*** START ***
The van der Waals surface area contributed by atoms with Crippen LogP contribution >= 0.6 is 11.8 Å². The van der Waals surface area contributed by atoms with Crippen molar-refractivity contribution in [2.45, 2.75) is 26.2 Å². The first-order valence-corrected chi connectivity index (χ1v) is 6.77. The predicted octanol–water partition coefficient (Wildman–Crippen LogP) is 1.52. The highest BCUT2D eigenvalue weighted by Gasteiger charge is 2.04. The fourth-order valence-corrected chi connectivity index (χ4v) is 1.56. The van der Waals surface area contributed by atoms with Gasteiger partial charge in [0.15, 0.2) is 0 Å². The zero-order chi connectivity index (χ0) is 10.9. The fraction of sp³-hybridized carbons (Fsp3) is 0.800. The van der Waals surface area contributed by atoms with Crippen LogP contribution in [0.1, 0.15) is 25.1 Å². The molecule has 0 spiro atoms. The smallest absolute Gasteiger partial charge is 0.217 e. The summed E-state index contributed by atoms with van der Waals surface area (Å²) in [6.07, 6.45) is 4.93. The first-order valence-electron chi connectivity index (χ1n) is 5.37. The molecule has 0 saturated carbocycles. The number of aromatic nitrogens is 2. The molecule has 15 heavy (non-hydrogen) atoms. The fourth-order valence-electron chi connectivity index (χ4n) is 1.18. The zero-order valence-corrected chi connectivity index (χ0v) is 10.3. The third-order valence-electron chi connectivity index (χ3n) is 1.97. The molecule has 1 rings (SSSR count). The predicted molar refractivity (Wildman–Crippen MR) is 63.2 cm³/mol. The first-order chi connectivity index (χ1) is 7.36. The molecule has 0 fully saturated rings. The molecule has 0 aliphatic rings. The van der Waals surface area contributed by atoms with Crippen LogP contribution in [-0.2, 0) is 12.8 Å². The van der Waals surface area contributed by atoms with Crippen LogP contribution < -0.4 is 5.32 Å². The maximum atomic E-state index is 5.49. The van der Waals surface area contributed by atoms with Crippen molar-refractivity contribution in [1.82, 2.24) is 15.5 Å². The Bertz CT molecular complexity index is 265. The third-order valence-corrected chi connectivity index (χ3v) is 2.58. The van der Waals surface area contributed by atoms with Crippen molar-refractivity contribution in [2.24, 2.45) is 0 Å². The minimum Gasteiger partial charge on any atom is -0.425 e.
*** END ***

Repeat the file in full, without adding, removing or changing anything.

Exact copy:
The van der Waals surface area contributed by atoms with Crippen LogP contribution >= 0.6 is 11.8 Å². The van der Waals surface area contributed by atoms with Crippen molar-refractivity contribution in [2.45, 2.75) is 26.2 Å². The first-order valence-corrected chi connectivity index (χ1v) is 6.77. The predicted octanol–water partition coefficient (Wildman–Crippen LogP) is 1.52. The highest BCUT2D eigenvalue weighted by Gasteiger charge is 2.04. The fourth-order valence-corrected chi connectivity index (χ4v) is 1.56. The van der Waals surface area contributed by atoms with Gasteiger partial charge in [0.15, 0.2) is 0 Å². The zero-order chi connectivity index (χ0) is 10.9. The fraction of sp³-hybridized carbons (Fsp3) is 0.800. The van der Waals surface area contributed by atoms with Crippen LogP contribution in [0.1, 0.15) is 25.1 Å². The molecule has 0 spiro atoms. The smallest absolute Gasteiger partial charge is 0.217 e. The summed E-state index contributed by atoms with van der Waals surface area (Å²) in [6.07, 6.45) is 4.93. The first-order valence-electron chi connectivity index (χ1n) is 5.37. The molecule has 0 saturated carbocycles. The number of aromatic nitrogens is 2. The molecule has 15 heavy (non-hydrogen) atoms. The fourth-order valence-electron chi connectivity index (χ4n) is 1.18. The zero-order valence-corrected chi connectivity index (χ0v) is 10.3. The third-order valence-electron chi connectivity index (χ3n) is 1.97. The molecule has 1 rings (SSSR count). The predicted molar refractivity (Wildman–Crippen MR) is 63.2 cm³/mol. The first-order chi connectivity index (χ1) is 7.36. The molecule has 0 fully saturated rings. The molecule has 0 aliphatic rings. The van der Waals surface area contributed by atoms with Crippen LogP contribution in [-0.2, 0) is 12.8 Å². The van der Waals surface area contributed by atoms with Crippen LogP contribution < -0.4 is 5.32 Å². The maximum atomic E-state index is 5.49. The van der Waals surface area contributed by atoms with Crippen molar-refractivity contribution in [1.82, 2.24) is 15.5 Å². The Bertz CT molecular complexity index is 265. The third-order valence-corrected chi connectivity index (χ3v) is 2.58. The van der Waals surface area contributed by atoms with Crippen molar-refractivity contribution in [2.24, 2.45) is 0 Å². The minimum Gasteiger partial charge on any atom is -0.425 e.